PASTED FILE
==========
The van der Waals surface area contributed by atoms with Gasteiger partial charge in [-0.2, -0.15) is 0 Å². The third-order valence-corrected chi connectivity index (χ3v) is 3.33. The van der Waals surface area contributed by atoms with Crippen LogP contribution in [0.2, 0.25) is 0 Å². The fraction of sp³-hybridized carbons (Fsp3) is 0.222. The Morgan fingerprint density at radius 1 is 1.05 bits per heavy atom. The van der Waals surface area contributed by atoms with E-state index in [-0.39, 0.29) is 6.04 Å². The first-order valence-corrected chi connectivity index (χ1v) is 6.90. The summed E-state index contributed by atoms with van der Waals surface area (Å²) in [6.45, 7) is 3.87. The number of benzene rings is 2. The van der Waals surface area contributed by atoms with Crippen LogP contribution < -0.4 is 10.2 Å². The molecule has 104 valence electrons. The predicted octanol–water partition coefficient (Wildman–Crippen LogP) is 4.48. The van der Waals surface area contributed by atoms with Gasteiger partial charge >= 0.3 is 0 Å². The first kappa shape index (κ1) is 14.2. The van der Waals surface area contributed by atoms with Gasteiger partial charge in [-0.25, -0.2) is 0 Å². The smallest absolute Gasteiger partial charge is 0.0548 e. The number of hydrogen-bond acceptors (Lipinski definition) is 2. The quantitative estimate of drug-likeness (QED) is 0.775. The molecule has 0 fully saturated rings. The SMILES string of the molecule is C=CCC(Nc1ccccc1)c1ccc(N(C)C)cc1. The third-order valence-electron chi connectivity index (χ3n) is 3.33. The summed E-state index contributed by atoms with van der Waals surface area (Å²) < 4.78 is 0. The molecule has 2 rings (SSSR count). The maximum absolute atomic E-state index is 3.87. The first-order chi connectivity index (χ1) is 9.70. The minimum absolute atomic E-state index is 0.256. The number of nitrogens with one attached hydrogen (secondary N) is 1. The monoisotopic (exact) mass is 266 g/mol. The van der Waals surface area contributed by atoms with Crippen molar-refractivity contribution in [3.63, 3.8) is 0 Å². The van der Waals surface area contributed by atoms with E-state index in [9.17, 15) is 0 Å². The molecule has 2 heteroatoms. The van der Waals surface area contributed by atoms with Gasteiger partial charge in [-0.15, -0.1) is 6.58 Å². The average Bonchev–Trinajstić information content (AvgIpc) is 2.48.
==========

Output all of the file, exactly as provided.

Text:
The van der Waals surface area contributed by atoms with Gasteiger partial charge in [-0.2, -0.15) is 0 Å². The third-order valence-corrected chi connectivity index (χ3v) is 3.33. The van der Waals surface area contributed by atoms with Crippen LogP contribution in [0.2, 0.25) is 0 Å². The fraction of sp³-hybridized carbons (Fsp3) is 0.222. The Morgan fingerprint density at radius 1 is 1.05 bits per heavy atom. The van der Waals surface area contributed by atoms with E-state index in [-0.39, 0.29) is 6.04 Å². The first-order valence-corrected chi connectivity index (χ1v) is 6.90. The summed E-state index contributed by atoms with van der Waals surface area (Å²) in [6.45, 7) is 3.87. The number of benzene rings is 2. The van der Waals surface area contributed by atoms with Crippen LogP contribution < -0.4 is 10.2 Å². The molecule has 104 valence electrons. The predicted octanol–water partition coefficient (Wildman–Crippen LogP) is 4.48. The van der Waals surface area contributed by atoms with Gasteiger partial charge >= 0.3 is 0 Å². The first kappa shape index (κ1) is 14.2. The van der Waals surface area contributed by atoms with Gasteiger partial charge in [-0.25, -0.2) is 0 Å². The smallest absolute Gasteiger partial charge is 0.0548 e. The number of hydrogen-bond acceptors (Lipinski definition) is 2. The quantitative estimate of drug-likeness (QED) is 0.775. The molecule has 0 fully saturated rings. The SMILES string of the molecule is C=CCC(Nc1ccccc1)c1ccc(N(C)C)cc1. The third-order valence-electron chi connectivity index (χ3n) is 3.33. The summed E-state index contributed by atoms with van der Waals surface area (Å²) < 4.78 is 0. The molecule has 2 rings (SSSR count). The maximum absolute atomic E-state index is 3.87. The first-order chi connectivity index (χ1) is 9.70. The minimum absolute atomic E-state index is 0.256. The number of nitrogens with one attached hydrogen (secondary N) is 1. The monoisotopic (exact) mass is 266 g/mol. The van der Waals surface area contributed by atoms with Crippen molar-refractivity contribution in [3.63, 3.8) is 0 Å². The van der Waals surface area contributed by atoms with E-state index in [9.17, 15) is 0 Å². The molecule has 2 heteroatoms. The van der Waals surface area contributed by atoms with Gasteiger partial charge in [-0.15, -0.1) is 6.58 Å². The average Bonchev–Trinajstić information content (AvgIpc) is 2.48.